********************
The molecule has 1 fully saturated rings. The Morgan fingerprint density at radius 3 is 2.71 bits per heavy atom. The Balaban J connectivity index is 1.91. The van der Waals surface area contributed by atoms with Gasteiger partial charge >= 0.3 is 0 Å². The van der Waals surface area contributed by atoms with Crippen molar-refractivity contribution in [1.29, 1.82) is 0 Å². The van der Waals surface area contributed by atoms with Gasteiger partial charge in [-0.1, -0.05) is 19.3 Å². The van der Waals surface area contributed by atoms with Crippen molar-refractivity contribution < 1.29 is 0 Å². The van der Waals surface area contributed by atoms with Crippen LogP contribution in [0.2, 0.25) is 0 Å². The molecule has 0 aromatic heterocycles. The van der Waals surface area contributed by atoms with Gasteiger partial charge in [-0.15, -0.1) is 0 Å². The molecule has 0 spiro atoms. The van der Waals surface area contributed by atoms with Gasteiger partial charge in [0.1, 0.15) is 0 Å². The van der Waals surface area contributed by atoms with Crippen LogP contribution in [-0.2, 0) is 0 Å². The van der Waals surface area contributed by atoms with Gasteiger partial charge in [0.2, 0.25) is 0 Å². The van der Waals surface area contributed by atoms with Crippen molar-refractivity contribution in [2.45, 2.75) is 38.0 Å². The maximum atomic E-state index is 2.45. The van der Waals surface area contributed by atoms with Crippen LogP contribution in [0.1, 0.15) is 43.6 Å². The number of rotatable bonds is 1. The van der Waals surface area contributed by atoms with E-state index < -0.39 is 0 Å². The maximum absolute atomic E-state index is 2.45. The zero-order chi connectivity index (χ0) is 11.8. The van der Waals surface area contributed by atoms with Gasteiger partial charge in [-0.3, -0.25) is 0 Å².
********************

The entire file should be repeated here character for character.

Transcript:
The molecule has 1 fully saturated rings. The Morgan fingerprint density at radius 3 is 2.71 bits per heavy atom. The Balaban J connectivity index is 1.91. The van der Waals surface area contributed by atoms with Gasteiger partial charge >= 0.3 is 0 Å². The van der Waals surface area contributed by atoms with Crippen molar-refractivity contribution in [1.29, 1.82) is 0 Å². The van der Waals surface area contributed by atoms with Gasteiger partial charge in [-0.1, -0.05) is 19.3 Å². The van der Waals surface area contributed by atoms with Crippen molar-refractivity contribution < 1.29 is 0 Å². The van der Waals surface area contributed by atoms with Crippen LogP contribution in [0.2, 0.25) is 0 Å². The molecule has 0 aromatic heterocycles. The van der Waals surface area contributed by atoms with Gasteiger partial charge in [-0.15, -0.1) is 0 Å². The molecule has 0 spiro atoms. The van der Waals surface area contributed by atoms with Gasteiger partial charge in [0.1, 0.15) is 0 Å². The van der Waals surface area contributed by atoms with Crippen LogP contribution in [-0.2, 0) is 0 Å². The van der Waals surface area contributed by atoms with Gasteiger partial charge in [0.2, 0.25) is 0 Å². The van der Waals surface area contributed by atoms with Crippen molar-refractivity contribution in [2.45, 2.75) is 38.0 Å². The maximum atomic E-state index is 2.45. The van der Waals surface area contributed by atoms with Crippen LogP contribution in [0.1, 0.15) is 43.6 Å². The number of rotatable bonds is 1. The van der Waals surface area contributed by atoms with E-state index < -0.39 is 0 Å². The maximum absolute atomic E-state index is 2.45. The zero-order chi connectivity index (χ0) is 11.8. The van der Waals surface area contributed by atoms with Gasteiger partial charge in [-0.3, -0.25) is 0 Å².